By David R. Baker, Mark Chediak and Will Wade
Jun 16, 2021, 6:55 PM – Updated on Jun 17, 2021, 12:01 PM
Word Count: 1035
A heat wave spanning much of the western U.S. has brought triple-digit temperatures to parts of the state, sending power demand soaring and threatening blackouts once again. Trees, grass and brush left parched by a nearly rain-free winter are catching flame.
The drought stretching from West Texas to the California coast and north to the Canadian border are already putting power grids to the test as hydro generation dries up just as homes blast their air conditioners. The heat is expected to crest Thursday and Friday, with the temperature in Sacramento forecast to hit 110 degrees Fahrenheit (43 Celsius).
California’s power grid managers asked residents to cut their electricity use for Thursday evening as the output from solar power plants begins to fade. They are trying to avoid rolling blackouts, like those that struck California during an historic heatwave last August. The hope is that voluntary conservation should be able to offset a possible shortfall of about 300 megawatts.
“We’re here today with our first sense of potential supply shortfalls for tomorrow. At this point they’re looking rather modest, but we have to stay ahead of them,” Elliot Mainzer, chief executive officer of the California Independent System Operator, which runs most of the state’s grid, said late Wednesday. “We will be doing everything we can across the next 24 hours to keep the lights on.”
Meanwhile, traders betting that the intensifying heat will lead to electricity shortages across the western U.S. have driven a key spread between power prices in Arizona and those in the Los Angeles area to the widest it has ever been. Electricity regularly travels between Southern California, the Pacific Northwest and the Southwest, depending on which region needs it. But the blown-out spread reflects an increasingly uncomfortable truth: Climate change has brought about such extreme weather for all three regions that, at times, there isn’t enough power to go around.
“It’s going to be a tight summer,” said Scott Miller, executive director of the Western Power Trading Forum.
California officials have been bracing for a difficult season. The usual winter rains that the region depends on every year for moisture never came. And the ensuing drought couldn’t have come at a worse time for Governor Gavin Newsom, facing a likely recall election this fall, is trying to avoid a repeat of last year’s devastating fire season and the heat-triggered blackouts that briefly plunged more than a million Californians into the dark as they were stuck at home by the coronavirus pandemic.
“My mind is immediately focused on issues of energy security, immediately focused on issues of wildfire season,” Newsom said Wednesday at a press conference announcing a new vaccine incentive giveaway.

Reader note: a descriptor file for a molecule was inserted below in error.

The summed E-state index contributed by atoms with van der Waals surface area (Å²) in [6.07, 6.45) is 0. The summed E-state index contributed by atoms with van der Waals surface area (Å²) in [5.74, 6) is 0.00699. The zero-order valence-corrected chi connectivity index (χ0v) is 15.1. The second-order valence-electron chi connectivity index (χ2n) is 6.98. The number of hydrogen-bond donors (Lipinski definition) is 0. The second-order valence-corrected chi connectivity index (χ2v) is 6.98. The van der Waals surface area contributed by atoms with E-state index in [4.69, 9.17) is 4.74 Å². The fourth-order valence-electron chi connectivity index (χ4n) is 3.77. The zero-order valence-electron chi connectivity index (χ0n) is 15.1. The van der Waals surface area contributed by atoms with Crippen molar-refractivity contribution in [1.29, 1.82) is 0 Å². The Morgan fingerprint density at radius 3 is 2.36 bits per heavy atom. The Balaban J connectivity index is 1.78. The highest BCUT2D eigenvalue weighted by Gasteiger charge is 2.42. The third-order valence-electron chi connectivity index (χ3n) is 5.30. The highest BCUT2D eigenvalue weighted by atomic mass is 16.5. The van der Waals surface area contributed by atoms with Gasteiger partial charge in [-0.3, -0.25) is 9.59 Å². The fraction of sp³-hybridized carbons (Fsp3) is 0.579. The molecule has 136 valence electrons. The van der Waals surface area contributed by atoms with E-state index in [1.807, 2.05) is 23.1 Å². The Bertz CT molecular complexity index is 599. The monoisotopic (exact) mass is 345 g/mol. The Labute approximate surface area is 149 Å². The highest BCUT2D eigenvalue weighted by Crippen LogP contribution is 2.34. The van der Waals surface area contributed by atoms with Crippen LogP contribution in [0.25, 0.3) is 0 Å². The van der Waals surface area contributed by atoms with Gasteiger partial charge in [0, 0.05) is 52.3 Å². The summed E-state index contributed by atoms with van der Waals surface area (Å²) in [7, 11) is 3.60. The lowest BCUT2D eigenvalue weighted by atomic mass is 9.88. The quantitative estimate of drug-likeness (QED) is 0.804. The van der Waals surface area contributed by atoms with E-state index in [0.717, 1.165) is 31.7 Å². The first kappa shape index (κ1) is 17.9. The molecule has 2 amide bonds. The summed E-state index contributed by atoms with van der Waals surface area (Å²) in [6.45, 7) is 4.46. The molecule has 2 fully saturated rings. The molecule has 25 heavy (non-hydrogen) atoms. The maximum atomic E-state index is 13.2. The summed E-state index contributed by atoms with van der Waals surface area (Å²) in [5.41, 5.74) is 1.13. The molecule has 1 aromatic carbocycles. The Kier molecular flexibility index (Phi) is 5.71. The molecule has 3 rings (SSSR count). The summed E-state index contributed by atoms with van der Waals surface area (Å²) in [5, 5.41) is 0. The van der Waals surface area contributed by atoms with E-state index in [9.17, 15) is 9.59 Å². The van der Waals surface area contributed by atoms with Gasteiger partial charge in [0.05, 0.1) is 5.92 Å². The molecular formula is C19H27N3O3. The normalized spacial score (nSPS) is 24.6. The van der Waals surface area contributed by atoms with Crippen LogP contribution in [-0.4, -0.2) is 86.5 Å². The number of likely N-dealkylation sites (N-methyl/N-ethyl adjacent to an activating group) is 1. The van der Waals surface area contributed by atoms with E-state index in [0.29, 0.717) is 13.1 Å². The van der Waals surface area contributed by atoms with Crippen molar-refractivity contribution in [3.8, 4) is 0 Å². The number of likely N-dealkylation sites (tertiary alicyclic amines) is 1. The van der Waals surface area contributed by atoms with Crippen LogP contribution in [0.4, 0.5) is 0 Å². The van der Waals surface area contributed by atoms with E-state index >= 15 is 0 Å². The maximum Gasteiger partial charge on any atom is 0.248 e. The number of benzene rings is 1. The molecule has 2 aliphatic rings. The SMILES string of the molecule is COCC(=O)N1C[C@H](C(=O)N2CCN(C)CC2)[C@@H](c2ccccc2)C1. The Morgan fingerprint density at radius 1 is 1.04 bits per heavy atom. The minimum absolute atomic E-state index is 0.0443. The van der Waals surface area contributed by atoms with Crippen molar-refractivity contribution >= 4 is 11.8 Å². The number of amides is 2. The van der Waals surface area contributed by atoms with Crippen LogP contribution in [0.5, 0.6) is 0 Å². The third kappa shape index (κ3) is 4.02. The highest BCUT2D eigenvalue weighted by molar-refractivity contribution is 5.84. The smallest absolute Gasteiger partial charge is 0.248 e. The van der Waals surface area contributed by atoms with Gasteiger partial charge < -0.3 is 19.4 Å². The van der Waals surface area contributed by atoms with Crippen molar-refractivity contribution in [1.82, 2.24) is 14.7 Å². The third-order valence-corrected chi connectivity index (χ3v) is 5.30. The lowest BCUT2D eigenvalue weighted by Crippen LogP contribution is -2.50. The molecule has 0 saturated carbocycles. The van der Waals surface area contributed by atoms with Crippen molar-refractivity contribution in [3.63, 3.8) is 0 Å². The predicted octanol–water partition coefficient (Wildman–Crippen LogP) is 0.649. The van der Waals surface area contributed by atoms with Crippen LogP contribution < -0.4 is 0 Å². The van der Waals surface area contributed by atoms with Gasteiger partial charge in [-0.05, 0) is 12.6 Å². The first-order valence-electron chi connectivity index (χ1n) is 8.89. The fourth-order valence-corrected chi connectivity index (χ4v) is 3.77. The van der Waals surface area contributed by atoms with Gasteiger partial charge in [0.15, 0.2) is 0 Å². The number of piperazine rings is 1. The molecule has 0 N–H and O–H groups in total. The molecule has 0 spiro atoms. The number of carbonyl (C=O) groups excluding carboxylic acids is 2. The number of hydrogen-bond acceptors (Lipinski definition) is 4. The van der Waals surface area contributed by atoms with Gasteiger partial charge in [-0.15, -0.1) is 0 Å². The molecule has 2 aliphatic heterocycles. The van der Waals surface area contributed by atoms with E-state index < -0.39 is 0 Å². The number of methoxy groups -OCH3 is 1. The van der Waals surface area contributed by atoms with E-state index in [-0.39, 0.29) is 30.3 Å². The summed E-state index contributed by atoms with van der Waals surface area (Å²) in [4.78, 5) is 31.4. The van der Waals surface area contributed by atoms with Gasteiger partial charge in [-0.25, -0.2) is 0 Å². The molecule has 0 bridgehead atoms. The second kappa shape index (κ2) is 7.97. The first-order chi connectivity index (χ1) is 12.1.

Texas endured a similar test of its electricity system this week. The same heat gripping California struck the Lone Star State first, arriving four months after a brutal cold snap knocked power plants offline, triggered massive blackouts and killed at least 150 people. As electricity demand rose with temperatures this week, many power plants unexpectedly shut down, limiting supplies. The number of plants online, however, rose Wednesday, easing the possibility of blackouts.
Although California and Texas — America’s two most populous and prosperous states — have garnered most attention, the heat wave and the problems it highlights stretch across the western U.S. Outside of Texas, states there have grown dependent on importing power from one another when demand is high, but that has become increasingly difficult as extreme temperatures blanket the entire region.
“That west-wide heating event can really stress the grid across the west, and that’s when things get really tight,” CAISO’s Mainzer said.
Excessive heat warnings currently cover most of California and spread through parts of Nevada, Arizona, Utah and Colorado. Temperatures will be dangerously hot, and residents are advised to retreat to air conditioning if possible, check on neighbors, and never leave anyone unattended in a car.
“Thursday and Friday are going to be the hottest days generally, around 105 to 110,” said Karleisa Rogacheski, a weather service meteorologist in Sacramento. While the heat will dull by a few degrees over the weekend, there won’t be any relief until next week. “Tuesday being the big reprieve. It is a little bit of a wait, but eventually we will get back to normal for this time of year.”
Texas supplies tightened in recent days after plants with as much as 12.2 gigawatts of generating capacity, enough to run about 2.4 million homes, unexpectedly shut down for repairs. That fell to 10.6 gigawatts Tuesday. About two-thirds of those out of service were natural gas, coal and nuclear plants. The rest were wind and solar, the grid operator said.
The system had 3.8 gigawatts of power reserves as of 5 p.m. local time on Wednesday. Managers of the Texas electrical grid said they would call the first stage of a grid emergency should reserves fall below 2.3 gigawatts and would start rolling blackouts if reserves fell below 1 gigawatt.
One thing that might cool temperatures along the Texas coast is rain from a potential tropical system taking shape in the southern Gulf of Mexico. “Maybe by Monday a cold front will push down from the north,” said Oravec. “Until then it’s going to be hot.”
But it’s still early to say what the summer will bring.
“We’re optimistic that if we stay really focused and people lean in with us, we can minimize the probability of rotating outages,” Mainzer said.
–With assistance from Naureen S. Malik and Brian K. Sullivan.
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